(Note: Source code accompanying this article can be found here.)
Today we’re going to learn how to implement simple user authentication in a Rails application from scratch. We’ll examine best practices to help avoid common, often costly, mistakes.
Introduction to User Authentication
Password-protected actions are a common feature in most web applications, only allowing registered users in with a valid password. This is called “User Authentication”, and many Rails applications need it. Let’s start with a quick scenario of how the user authentication process works.
- Signup: create a new user. This user is going to register with a username, password (which will be encrypted in the database), email, etc.
- Login: allow a user to sign in with her/his valid username and password. The authentication process happens by matching the username and password in the database, allowing the user access to the protected actions only if the given information matches the recorded values successfully. If not, the user will be redirected to the login page again.
- Access Restriction: create a session to hold the authenticated user ID after login, so navigation through additional protected actions can be done easily by just checking the userID in the current session.
- Logout: allow the user to sign out and set the authenticated userID in session file to nil.
Generate User Model & Controller
First, let’s create our application named User_Auth. We’re using mysql as our database:
Navigate to the application directory in your terminal and generate the User Model and Controller. The controller will get a new method as a parameter.
Setup the Database
Now we need to create a Users table in the database. As you probably know, that is just a simple migration away.
We’ve added 4 columns in the Users table (username, email, encrypted_password & salt) Remember that we never store passwords in plain text, always encrypting the value first before saving it to the database. There are different types of encryption techniques, which we’re are going to look at later in this tutorial.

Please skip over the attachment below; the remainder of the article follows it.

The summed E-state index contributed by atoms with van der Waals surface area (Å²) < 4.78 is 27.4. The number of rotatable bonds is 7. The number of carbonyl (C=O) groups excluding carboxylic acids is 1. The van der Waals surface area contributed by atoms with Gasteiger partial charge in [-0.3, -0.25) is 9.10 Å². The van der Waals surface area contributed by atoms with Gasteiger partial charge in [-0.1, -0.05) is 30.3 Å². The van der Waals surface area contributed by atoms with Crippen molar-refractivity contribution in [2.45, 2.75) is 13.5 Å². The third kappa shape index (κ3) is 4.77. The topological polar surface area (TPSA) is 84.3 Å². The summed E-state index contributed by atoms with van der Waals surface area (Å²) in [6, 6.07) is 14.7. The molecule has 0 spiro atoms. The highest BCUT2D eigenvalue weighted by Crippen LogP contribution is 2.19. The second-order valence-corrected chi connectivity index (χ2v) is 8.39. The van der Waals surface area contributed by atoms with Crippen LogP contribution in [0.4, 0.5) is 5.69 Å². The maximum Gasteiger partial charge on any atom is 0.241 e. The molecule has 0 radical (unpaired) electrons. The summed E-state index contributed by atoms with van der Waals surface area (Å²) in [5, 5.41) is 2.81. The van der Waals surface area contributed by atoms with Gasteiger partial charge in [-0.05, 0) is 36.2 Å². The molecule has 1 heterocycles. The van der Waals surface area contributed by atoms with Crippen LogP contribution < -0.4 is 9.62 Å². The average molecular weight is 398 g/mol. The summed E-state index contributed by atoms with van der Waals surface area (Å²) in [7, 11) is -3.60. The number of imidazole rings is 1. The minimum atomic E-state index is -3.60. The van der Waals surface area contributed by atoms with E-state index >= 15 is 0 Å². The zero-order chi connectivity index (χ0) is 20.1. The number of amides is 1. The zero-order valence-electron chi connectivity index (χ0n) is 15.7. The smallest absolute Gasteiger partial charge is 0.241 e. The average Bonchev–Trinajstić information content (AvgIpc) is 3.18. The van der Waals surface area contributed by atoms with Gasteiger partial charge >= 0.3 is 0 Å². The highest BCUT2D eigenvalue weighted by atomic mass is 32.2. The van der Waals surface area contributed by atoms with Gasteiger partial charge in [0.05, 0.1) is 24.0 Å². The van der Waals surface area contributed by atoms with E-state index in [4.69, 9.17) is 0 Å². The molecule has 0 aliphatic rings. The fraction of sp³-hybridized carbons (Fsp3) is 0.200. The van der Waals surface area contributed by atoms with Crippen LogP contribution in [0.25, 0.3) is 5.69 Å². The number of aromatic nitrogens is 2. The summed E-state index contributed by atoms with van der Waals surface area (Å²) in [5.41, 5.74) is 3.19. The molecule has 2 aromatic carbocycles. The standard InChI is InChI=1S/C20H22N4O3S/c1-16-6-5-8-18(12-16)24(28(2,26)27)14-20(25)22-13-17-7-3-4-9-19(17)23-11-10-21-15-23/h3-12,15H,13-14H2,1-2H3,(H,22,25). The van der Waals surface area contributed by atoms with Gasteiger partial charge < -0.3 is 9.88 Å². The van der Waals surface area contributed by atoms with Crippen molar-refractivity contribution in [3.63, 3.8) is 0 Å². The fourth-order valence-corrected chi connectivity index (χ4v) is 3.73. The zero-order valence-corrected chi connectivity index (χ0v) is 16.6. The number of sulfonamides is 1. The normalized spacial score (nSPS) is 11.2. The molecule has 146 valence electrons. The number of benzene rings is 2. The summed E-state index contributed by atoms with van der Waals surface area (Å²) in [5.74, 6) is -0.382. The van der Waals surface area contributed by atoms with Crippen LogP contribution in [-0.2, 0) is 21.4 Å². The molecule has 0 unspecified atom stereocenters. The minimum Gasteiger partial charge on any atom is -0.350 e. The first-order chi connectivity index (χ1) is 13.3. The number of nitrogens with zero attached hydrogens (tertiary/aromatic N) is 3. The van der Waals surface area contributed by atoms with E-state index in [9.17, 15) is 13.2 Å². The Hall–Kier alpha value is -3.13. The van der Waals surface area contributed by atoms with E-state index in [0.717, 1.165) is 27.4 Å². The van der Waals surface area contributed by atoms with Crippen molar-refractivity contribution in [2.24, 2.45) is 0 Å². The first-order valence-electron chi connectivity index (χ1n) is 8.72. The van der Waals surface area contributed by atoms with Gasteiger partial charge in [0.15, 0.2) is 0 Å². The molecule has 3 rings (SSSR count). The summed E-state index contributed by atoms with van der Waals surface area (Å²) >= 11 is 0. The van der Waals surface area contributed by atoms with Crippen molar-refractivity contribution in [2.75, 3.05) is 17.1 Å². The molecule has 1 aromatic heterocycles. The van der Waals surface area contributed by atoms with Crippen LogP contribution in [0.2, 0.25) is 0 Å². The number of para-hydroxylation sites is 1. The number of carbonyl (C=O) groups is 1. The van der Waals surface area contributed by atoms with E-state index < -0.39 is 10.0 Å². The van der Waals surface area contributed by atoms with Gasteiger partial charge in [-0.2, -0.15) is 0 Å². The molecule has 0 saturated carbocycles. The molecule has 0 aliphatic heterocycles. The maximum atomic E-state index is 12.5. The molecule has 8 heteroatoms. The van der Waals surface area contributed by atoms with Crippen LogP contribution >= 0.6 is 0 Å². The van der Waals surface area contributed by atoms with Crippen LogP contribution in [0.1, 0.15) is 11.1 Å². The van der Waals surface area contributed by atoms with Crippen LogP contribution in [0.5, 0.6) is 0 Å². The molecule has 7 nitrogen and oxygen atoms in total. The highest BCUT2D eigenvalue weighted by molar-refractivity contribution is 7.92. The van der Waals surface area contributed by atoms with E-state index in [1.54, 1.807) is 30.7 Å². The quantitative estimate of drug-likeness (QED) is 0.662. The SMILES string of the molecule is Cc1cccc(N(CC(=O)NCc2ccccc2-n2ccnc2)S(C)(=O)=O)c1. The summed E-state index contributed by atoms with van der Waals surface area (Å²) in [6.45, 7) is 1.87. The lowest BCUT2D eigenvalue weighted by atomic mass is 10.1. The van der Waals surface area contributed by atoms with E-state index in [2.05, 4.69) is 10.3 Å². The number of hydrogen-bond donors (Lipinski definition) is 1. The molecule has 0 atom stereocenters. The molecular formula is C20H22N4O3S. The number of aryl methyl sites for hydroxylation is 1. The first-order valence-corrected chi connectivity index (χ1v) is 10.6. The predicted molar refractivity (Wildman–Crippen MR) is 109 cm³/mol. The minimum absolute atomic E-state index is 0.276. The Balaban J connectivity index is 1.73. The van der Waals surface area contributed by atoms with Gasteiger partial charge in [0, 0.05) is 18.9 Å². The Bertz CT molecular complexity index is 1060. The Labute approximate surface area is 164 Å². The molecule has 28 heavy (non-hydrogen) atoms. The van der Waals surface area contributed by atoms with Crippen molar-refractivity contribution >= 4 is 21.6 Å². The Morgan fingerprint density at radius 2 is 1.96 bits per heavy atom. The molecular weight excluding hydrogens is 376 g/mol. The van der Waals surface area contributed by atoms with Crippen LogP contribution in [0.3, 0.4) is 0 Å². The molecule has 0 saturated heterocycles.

“We never store passwords in plain text, it should always be encrypted first before saving it to the database.”
After we have created the model and migration successfully, create the database and migrate it to create the Users table.
Creating the New User Action
Next, let’s write the new and create actions in the UsersController.
We’ve created two main actions:
- new: simply create a new user object to be rendered in the new template (we’ll see it soon ). The template includes a sign up form. The data in this form will be sent to the create action, described next…
- create: creates the user based on the parameters passed from the new template and saves it to the database. If the user is created successfully, redirect the user to wherever you choose after the signup action. Here we place “You signed up successfully” in the flash hash to indicate success, otherwise render the new template again.
Sign-up Form template
Before writing the signup form, I created a simple layout in the application.html.erb file inside the views/layout directory.
Now, let’s write signup form inside the new template.
Here, we’ve created a form for signup which takes a username, email, password and confirmation password from the user. These values will be sent it as params[:user] to the create action. The if statement checks for errors in case the user enters invalid data.
You also might have noticed that the signup form has two fields: password and password_confirmation that must match a user in database. We should add attr_accessor methods in the user model to handle these.